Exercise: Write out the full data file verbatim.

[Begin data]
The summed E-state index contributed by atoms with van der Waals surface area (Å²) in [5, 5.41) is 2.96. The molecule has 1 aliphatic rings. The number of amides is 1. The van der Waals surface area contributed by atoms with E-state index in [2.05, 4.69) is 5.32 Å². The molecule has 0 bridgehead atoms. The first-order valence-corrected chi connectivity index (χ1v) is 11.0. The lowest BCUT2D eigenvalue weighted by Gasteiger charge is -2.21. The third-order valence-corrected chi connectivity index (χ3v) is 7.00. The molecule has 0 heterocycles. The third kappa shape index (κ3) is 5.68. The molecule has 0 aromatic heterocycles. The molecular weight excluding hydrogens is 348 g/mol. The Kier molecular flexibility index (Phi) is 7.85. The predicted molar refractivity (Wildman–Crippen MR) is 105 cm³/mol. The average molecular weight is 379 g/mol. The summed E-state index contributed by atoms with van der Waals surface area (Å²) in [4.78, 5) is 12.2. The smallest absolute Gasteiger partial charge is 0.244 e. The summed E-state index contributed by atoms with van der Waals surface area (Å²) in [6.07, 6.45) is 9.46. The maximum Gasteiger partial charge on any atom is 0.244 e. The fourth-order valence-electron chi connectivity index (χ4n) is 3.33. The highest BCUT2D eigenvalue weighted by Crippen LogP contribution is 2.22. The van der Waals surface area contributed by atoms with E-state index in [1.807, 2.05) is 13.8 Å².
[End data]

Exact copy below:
The summed E-state index contributed by atoms with van der Waals surface area (Å²) in [5, 5.41) is 2.96. The molecule has 1 aliphatic rings. The number of amides is 1. The van der Waals surface area contributed by atoms with E-state index in [2.05, 4.69) is 5.32 Å². The molecule has 0 bridgehead atoms. The first-order valence-corrected chi connectivity index (χ1v) is 11.0. The lowest BCUT2D eigenvalue weighted by Gasteiger charge is -2.21. The third-order valence-corrected chi connectivity index (χ3v) is 7.00. The molecule has 0 heterocycles. The third kappa shape index (κ3) is 5.68. The molecule has 0 aromatic heterocycles. The molecular weight excluding hydrogens is 348 g/mol. The Kier molecular flexibility index (Phi) is 7.85. The predicted molar refractivity (Wildman–Crippen MR) is 105 cm³/mol. The average molecular weight is 379 g/mol. The summed E-state index contributed by atoms with van der Waals surface area (Å²) in [4.78, 5) is 12.2. The smallest absolute Gasteiger partial charge is 0.244 e. The summed E-state index contributed by atoms with van der Waals surface area (Å²) in [6.07, 6.45) is 9.46. The maximum Gasteiger partial charge on any atom is 0.244 e. The fourth-order valence-electron chi connectivity index (χ4n) is 3.33. The highest BCUT2D eigenvalue weighted by Crippen LogP contribution is 2.22. The van der Waals surface area contributed by atoms with E-state index in [1.807, 2.05) is 13.8 Å².